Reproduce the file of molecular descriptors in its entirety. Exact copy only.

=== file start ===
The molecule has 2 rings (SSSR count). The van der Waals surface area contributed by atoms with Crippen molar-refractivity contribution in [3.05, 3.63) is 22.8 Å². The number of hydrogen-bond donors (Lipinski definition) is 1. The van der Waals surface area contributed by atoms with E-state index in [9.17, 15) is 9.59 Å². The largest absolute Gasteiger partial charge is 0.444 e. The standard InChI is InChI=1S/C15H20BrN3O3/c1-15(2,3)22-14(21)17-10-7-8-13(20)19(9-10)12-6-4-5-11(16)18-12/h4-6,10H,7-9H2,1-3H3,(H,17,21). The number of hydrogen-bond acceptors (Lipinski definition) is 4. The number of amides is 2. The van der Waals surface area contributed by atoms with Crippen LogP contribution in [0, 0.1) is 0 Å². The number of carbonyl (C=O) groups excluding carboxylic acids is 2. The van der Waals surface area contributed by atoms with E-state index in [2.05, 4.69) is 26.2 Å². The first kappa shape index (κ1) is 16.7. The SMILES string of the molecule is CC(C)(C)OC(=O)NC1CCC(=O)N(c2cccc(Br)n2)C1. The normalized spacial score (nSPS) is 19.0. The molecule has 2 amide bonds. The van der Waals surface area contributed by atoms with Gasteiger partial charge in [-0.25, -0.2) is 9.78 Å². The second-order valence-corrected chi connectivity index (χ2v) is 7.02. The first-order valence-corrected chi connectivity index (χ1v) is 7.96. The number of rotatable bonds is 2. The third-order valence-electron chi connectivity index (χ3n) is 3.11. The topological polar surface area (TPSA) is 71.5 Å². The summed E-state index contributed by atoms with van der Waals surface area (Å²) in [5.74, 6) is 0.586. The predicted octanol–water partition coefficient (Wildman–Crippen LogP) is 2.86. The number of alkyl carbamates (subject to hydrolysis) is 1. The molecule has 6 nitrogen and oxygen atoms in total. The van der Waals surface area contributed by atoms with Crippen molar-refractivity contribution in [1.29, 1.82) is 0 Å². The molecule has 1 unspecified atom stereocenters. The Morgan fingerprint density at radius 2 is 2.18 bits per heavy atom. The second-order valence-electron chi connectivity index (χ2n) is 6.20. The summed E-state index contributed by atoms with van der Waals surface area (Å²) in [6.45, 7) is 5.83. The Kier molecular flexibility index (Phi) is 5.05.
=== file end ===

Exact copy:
The molecule has 2 rings (SSSR count). The van der Waals surface area contributed by atoms with Crippen molar-refractivity contribution in [3.05, 3.63) is 22.8 Å². The number of hydrogen-bond donors (Lipinski definition) is 1. The van der Waals surface area contributed by atoms with E-state index in [9.17, 15) is 9.59 Å². The largest absolute Gasteiger partial charge is 0.444 e. The standard InChI is InChI=1S/C15H20BrN3O3/c1-15(2,3)22-14(21)17-10-7-8-13(20)19(9-10)12-6-4-5-11(16)18-12/h4-6,10H,7-9H2,1-3H3,(H,17,21). The number of hydrogen-bond acceptors (Lipinski definition) is 4. The number of amides is 2. The van der Waals surface area contributed by atoms with Crippen LogP contribution in [0, 0.1) is 0 Å². The number of carbonyl (C=O) groups excluding carboxylic acids is 2. The van der Waals surface area contributed by atoms with E-state index in [2.05, 4.69) is 26.2 Å². The first kappa shape index (κ1) is 16.7. The SMILES string of the molecule is CC(C)(C)OC(=O)NC1CCC(=O)N(c2cccc(Br)n2)C1. The normalized spacial score (nSPS) is 19.0. The molecule has 2 amide bonds. The van der Waals surface area contributed by atoms with Gasteiger partial charge in [-0.25, -0.2) is 9.78 Å². The second-order valence-corrected chi connectivity index (χ2v) is 7.02. The first-order valence-corrected chi connectivity index (χ1v) is 7.96. The number of rotatable bonds is 2. The third-order valence-electron chi connectivity index (χ3n) is 3.11. The topological polar surface area (TPSA) is 71.5 Å². The summed E-state index contributed by atoms with van der Waals surface area (Å²) in [5.74, 6) is 0.586. The predicted octanol–water partition coefficient (Wildman–Crippen LogP) is 2.86. The number of alkyl carbamates (subject to hydrolysis) is 1. The molecule has 6 nitrogen and oxygen atoms in total. The van der Waals surface area contributed by atoms with Crippen molar-refractivity contribution in [1.29, 1.82) is 0 Å². The molecule has 1 unspecified atom stereocenters. The Morgan fingerprint density at radius 2 is 2.18 bits per heavy atom. The second-order valence-electron chi connectivity index (χ2n) is 6.20. The summed E-state index contributed by atoms with van der Waals surface area (Å²) in [6.45, 7) is 5.83. The Kier molecular flexibility index (Phi) is 5.05.